Michel de Montaigne’s theory of social influence

Michel de Montaigne's theory of social influence

If someone asks us to explain what it is to have power, we may very well define it as having a lot of influence on others. This can be very useful, as it is a way of extending our resources to enforce our will. Having influence over others, for example, thanks to our popularity, can be more useful and more effective than money in conditioning the behavior of others.

Now… what is the price of being a reference figure for others? Already in the 16th century, the philosopher Michel de Montaigne reflected on the way in which fame and influence enslave us .

Who was Michel de Montaigne?

Michel Eyquem de Montaigne was one of the most important philosophers and essayists of Renaissance Europe . Born in 1533 into a rich family living in a castle near Bordeaux, he was not able to enjoy the luxuries of his lineage during his early childhood, as his parents sent him to live with a family of poor peasants until he was three years old, initially to learn about humble life.

Later on he enjoyed a liberal education based on the habit of questioning everything, a trend that was gaining strength in Europe after centuries of religious dogmatism. However, until the age of six, he was only allowed to speak Latin, and French was his second language.

The efforts of Montaigne’s family to make him a member of the intellectual elite bore fruit. In 1571 he became a member of parliament, where he worked for more than a decade until he felt he was ready to enjoy the family inheritance.

In 1680, in addition to starting to travel around Europe, published his first set of essays , which would be followed by two more volumes later. He lived without major economic concerns and shortly before his death he returned to political office, this time as mayor of Bordeaux.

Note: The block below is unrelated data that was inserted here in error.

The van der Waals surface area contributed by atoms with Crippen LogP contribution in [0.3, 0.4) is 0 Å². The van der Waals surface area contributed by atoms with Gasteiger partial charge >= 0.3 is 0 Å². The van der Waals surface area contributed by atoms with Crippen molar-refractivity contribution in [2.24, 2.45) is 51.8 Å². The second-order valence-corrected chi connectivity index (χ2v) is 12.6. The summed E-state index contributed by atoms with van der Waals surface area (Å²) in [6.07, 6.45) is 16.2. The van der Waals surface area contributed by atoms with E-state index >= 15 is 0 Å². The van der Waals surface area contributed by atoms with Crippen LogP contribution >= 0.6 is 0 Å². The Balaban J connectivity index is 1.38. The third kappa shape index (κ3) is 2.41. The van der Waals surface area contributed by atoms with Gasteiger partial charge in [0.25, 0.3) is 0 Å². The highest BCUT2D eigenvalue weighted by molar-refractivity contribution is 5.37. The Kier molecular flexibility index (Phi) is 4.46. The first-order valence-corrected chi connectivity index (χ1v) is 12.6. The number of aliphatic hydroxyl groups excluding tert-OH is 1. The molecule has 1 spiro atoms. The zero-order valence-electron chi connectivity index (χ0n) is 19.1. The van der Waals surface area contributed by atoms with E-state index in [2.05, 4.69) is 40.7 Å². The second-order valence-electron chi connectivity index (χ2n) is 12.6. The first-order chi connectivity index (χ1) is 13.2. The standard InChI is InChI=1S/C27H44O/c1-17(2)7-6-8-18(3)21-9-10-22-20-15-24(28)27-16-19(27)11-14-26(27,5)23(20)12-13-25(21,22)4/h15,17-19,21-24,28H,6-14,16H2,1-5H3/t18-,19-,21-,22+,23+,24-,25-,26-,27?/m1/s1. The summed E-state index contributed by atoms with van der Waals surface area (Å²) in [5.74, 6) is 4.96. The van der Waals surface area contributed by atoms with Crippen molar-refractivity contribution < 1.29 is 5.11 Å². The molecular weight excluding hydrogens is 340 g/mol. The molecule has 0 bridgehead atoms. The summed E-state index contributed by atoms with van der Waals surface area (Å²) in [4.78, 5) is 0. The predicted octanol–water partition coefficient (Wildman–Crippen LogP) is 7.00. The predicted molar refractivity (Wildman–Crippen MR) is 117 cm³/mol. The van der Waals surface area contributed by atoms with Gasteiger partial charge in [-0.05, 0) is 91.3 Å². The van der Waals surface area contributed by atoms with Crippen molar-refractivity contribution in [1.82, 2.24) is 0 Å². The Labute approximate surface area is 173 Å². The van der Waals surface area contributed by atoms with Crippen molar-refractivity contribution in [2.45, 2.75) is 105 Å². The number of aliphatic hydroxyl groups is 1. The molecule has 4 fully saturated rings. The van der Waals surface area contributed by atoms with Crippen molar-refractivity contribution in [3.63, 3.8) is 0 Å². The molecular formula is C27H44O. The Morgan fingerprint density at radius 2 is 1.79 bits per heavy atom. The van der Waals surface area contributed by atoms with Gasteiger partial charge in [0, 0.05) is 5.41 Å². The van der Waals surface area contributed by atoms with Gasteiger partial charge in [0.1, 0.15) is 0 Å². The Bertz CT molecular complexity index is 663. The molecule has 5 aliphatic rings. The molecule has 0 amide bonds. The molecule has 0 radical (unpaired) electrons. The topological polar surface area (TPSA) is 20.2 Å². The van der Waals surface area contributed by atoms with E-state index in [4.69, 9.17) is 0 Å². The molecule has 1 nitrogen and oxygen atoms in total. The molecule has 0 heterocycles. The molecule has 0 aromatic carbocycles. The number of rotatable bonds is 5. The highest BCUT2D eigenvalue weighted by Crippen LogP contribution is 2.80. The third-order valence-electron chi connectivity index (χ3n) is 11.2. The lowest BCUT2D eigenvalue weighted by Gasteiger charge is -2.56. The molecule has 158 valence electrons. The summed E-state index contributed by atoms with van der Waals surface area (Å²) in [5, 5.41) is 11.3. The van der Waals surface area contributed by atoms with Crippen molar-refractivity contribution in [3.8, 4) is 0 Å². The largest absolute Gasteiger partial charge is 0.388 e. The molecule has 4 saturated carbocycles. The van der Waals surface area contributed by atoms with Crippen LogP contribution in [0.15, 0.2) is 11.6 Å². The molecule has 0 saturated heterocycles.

Michel Montaigne’s theory of influence

There are many ways to influence others without having a large reserve of money; for example, to be in a position where the decisions we make can objectively benefit or harm others greatly. Many politicians would fall into this category.

But beyond this… does having a lot of power to influence through fame have any price? Montaigne believed that it did and that this price is high. Let’s see how he argued it.

1. Tranquility is the preferred state

Montaigne believed that everything we do, in principle, we do to live without worries. The natural state of the human being is, therefore, not to be forced to face moments of unnecessary stress, and to accept the bad things with simplicity and without drama.

2. Peace of mind has to do with public image

For the simple fact of living in society, what we will experience depends in part on how we interact with others . Our neighbours and fellow citizens can condition our lives a lot.

3. We try to give a good image

In order to be able to cushion the risk of our relations with others going badly, we try to have a good public image , something that can make others well-disposed towards dealing with us. But, at the same time, we can try not only to avoid risks, but also to use a very powerful public image to influence others and enjoy privileged treatment.

4. Public image is an extra problem

Montaigne believed that, although the purpose of having fame or a positive social image is to enjoy more pleasant living conditions that give us access to resources that we might not have access to without these elements, their presence means having many extra concerns.

In order to maintain this tool that we use to influence others , we spend time and effort on appearances, public appearances and even creating bonds of supposed friendship in order to remain relevant.

5. Tranquility and fame are incompatible

The possibility of fame may seem very attractive in certain circumstances, but it is something that guarantees us to have to attend to extra concerns. Somehow we speculate about our well-being, complicating our lives in order to maintain an artifact (the public image) that requires constant maintenance and can be completely ruined in a matter of seconds, for example, if it is discovered that there is playback at a concert in which we are singing.

Michel de Montaigne’s philosophy, then, leads us to take life simply.

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